"So Intel/NSA is actively going around "pressuring" projects to use its propitiatory "random" data, and only its propitiatory "random" data, to the exclusion of all else! Nothing remotely spooky about that. :O"

Any evidence, other than the quote? Interesting how some people so worried about security will take things at face value when it says what they want to hear..

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Anonymous Coward

"statistical tests for randomness."

You are such a cute little boy. Have a cookie poisoned by NSA.

They will make sure the statistical imbalance is of such a high order you can look for aeons to find out what they did, if you don't inspect the circuit.

Think of the following scheme:

On CPU power-up, one of 120000 different keys is used to start an RC4 keystream cipher. The output of that generator is then used in the RDRAND instruction and sold as "physical randomness".

The nice men of the gubbermint build a machine for a few million dollars to iterate said 120k possibilities.

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Re: "Random"

@Dagg: "The quantum noise from a diode is random and is used in random number generators. I don't know exactly what the intel engineers used, but basing it on the random quantum noise from a semi conductor junction would appear to be the easiest method."

Noise from a reverse-biased diode in breakdown is analog, not digital. Typically, the better it is, the tinier it is, and so harder to distinguish from amplifier noise, sampling, and a-to-d conversion. It is also not random, in that it has both an uneven statistical value distribution and long-term correlations between values. Indeed, the closer one looks, the worse the situation is. In theory it should work, but in practice requires deep understanding for serious results.

The investigation of a randomness device needs an unusual mindset, in the sense that simply claiming the sequence to be random is not enough, and statistical measures also are not enough. We know this because we could record any "random" sequence, and any test which would certify those results would be wrong when we re-use the sequence. But most designers will claim that their result "must" be random and stop, as they eventually must, simply to get on with life. For there is no natural end to this investigation. And the moment problems are found, and the device fixed, the investigation starts again.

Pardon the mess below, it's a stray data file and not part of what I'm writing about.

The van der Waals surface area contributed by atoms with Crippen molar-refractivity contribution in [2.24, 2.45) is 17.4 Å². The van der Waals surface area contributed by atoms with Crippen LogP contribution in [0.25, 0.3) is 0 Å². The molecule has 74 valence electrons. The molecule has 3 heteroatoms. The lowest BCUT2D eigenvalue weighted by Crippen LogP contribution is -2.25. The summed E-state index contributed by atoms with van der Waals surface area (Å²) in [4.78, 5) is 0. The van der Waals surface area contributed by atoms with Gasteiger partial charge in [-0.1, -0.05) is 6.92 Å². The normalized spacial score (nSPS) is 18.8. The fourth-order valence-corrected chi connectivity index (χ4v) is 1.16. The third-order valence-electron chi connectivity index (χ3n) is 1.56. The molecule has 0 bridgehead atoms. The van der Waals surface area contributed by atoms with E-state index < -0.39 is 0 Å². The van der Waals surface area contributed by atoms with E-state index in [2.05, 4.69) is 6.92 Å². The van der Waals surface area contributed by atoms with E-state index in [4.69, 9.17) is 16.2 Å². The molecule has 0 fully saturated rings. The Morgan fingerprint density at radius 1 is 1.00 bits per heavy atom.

Given a physically-random RNG device which passes basic tests, the only recourse is for someone other than the designers to invest extraordinary and unrewarding effort to expose pattern in the results. And if the results actually do cause change in the design, the only recourse is to do it all over again.

All of cryptography suffers from this. No cipher is proven secure in use. Generally speaking, all past ciphers have failed. Yet the only way to get a better cipher is to somehow, after years of work and as pure public service, find a problem in the current one. Nowadays, that would be the one approved by the US government, for why would insurance cover using anything else? And the end result would be yet another government-approved cipher.

The way around this is to not have a standard cipher, but instead have a standard cipher INTERFACE. Allow people to use whatever cipher they want. The more ciphers the better. Do not protect all knowledge in society with a single cipher!

Then require that 3 ciphers be used in sequence, each with an independent key, and one of the ciphers would be the current standard. This is multiciphering, with a result at least as strong as the standard cipher. Is "costly" multiciphering actually "needed"? Obviously it is, because we never should have trusted any single cipher, and certainly no longer can.